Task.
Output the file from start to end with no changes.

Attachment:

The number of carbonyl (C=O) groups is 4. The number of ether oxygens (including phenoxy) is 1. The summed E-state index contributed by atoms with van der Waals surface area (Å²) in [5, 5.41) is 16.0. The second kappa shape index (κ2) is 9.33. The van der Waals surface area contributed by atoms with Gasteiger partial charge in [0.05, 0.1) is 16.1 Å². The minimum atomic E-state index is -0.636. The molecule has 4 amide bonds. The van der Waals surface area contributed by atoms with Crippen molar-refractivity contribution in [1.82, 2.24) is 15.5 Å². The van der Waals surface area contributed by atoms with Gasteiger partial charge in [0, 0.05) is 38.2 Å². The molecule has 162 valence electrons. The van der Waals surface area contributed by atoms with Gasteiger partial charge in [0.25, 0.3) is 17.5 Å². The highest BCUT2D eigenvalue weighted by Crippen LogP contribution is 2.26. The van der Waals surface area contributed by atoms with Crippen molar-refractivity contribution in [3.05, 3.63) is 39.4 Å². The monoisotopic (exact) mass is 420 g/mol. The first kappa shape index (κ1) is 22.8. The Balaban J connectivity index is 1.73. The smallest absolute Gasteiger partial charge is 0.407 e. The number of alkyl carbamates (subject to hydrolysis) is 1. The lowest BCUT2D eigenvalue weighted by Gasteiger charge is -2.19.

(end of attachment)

The number of carbonyl (C=O) groups is 4. The number of ether oxygens (including phenoxy) is 1. The summed E-state index contributed by atoms with van der Waals surface area (Å²) in [5, 5.41) is 16.0. The second kappa shape index (κ2) is 9.33. The van der Waals surface area contributed by atoms with Gasteiger partial charge in [0.05, 0.1) is 16.1 Å². The minimum atomic E-state index is -0.636. The molecule has 4 amide bonds. The van der Waals surface area contributed by atoms with Crippen molar-refractivity contribution in [1.82, 2.24) is 15.5 Å². The van der Waals surface area contributed by atoms with Gasteiger partial charge in [0, 0.05) is 38.2 Å². The molecule has 162 valence electrons. The van der Waals surface area contributed by atoms with Gasteiger partial charge in [0.25, 0.3) is 17.5 Å². The highest BCUT2D eigenvalue weighted by Crippen LogP contribution is 2.26. The van der Waals surface area contributed by atoms with Crippen molar-refractivity contribution in [3.05, 3.63) is 39.4 Å². The monoisotopic (exact) mass is 420 g/mol. The first kappa shape index (κ1) is 22.8. The Balaban J connectivity index is 1.73. The smallest absolute Gasteiger partial charge is 0.407 e. The number of alkyl carbamates (subject to hydrolysis) is 1. The lowest BCUT2D eigenvalue weighted by Gasteiger charge is -2.19.